Category: Cultural Diversity / Vulnerable Populations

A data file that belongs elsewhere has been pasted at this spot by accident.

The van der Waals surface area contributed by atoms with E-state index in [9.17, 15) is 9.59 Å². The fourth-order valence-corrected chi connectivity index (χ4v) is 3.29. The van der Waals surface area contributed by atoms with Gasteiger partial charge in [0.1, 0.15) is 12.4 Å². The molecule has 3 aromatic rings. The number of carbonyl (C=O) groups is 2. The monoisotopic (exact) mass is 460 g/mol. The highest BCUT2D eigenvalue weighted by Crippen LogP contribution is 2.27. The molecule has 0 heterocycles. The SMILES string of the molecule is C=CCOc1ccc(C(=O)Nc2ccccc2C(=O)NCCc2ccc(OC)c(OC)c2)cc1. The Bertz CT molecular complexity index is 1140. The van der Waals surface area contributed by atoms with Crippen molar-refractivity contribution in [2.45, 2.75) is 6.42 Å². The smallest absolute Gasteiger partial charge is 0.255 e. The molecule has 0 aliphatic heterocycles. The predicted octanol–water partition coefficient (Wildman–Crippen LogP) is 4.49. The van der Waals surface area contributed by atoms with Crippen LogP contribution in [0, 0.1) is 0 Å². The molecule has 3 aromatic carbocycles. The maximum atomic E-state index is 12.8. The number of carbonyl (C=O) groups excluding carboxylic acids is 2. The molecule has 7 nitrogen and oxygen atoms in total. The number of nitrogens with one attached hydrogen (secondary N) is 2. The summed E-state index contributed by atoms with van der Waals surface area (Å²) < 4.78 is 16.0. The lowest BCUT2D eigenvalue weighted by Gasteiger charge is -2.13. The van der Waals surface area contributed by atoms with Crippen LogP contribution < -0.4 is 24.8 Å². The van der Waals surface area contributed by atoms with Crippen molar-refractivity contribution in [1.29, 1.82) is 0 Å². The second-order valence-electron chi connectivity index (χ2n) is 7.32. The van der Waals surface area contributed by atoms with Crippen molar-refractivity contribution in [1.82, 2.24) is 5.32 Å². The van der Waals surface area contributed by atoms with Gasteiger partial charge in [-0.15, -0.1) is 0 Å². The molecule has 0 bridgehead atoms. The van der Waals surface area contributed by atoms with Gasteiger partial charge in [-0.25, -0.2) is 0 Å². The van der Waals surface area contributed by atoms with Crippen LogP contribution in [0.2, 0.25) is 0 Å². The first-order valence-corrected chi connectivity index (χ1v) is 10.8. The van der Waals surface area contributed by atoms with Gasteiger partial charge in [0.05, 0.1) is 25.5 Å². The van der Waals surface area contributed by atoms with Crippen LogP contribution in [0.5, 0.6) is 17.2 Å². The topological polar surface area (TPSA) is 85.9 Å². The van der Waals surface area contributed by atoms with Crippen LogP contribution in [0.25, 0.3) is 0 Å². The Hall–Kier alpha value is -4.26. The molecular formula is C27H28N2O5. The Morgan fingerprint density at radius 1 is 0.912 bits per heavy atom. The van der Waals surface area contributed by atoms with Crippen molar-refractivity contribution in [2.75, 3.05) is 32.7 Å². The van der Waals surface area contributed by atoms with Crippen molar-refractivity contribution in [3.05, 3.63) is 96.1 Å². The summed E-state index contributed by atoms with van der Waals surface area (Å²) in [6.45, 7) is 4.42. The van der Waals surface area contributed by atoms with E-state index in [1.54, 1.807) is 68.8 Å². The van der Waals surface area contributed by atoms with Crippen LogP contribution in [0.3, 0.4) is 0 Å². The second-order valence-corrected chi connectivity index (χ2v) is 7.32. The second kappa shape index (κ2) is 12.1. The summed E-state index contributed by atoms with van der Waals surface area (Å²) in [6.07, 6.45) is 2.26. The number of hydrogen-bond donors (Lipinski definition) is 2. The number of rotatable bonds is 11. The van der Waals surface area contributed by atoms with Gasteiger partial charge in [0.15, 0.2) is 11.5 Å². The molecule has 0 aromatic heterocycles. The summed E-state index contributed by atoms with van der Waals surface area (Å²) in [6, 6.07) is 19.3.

A substantial body of research notes the prevalence and comorbidity of depressive and anxiety disorders in adolescence. The tripartite model (Clark & Watson, 1991) has been an important theoretical framework to understand shared and differential factors associated with depression and anxiety. The model posits that depression and anxiety share a common dimension of heightened negative affect (NA) which includes several aspects of general emotional distress such as sadness, anger, and fear, whereas low positive affect (PA) or anhedonia is specific to depression, and high physiological hyperarousal (PH) is specific to anxiety. Though the model is widely validated among adult and youth, these studies primarily include middle-class samples from North America, Canada, and the UK. It is unclear if the tripartite model is supported in other parts of the world, such as Asia. Asians, compared to Americans, report less frequent positive emotions (Kitayama et al., 2000), and experience a balance of positive and negative emotions (Miyamoto & Ma, 2011), which may be adaptive in Asian countries, like India. Indian youth, compared to American youth, are more likely to report somatic complaints to express their internalizing symptoms in comparison to affective symptoms (Derasari & Shah, 1998). It is unclear what the unique role of PA and PH may be in an Indian sample. Much like other Asian countries, adolescents in India take competitive state-wide examinations that lead to high academic stress, which is associated with mental health concerns (Verma et al., 2002). Academic stress may moderate the pathways between low PA and depression, and high PH and anxiety respectively. The current study examines whether components of the tripartite model hold, and whether academic stress moderates the aforementioned paths in a community-based sample of adolescents in India. 282 high-school adolescents from Bangalore, India completed self-reports of experienced NA, PA, PH, academic stress, depression and anxiety. In line with the tripartite model, NA significantly positively correlated with both depression r = .51, p = .01 and anxiety symptoms r = .52, p = .01. However, PA significantly negatively correlated with both depression r = -.19, p = .01, and anxiety symptoms r = -.14, p = .05. Also contrary to the tripartite model, PH significantly positively correlated with both depression r = .52, p = .01, and anxiety symptoms r = .32, p = .01. There was no moderating role of high academic stress on any tripartite pathway. Regression results indicate for every one unit increase in academic stress, there is a 2.56 unit increase in depression, over and above PA, and a 1.67 unit increase in anxiety, over and above PH. Our findings suggest there are no unique symptomatic predictors of depression and anxiety in our sample, and the academic environment does not change the relationships between PA or PH and internalizing symptoms. The applicability of the tripartite model may differ depending on the context in which youth live and/or the youth’s ethnic background. Clinical and research implications are discussed.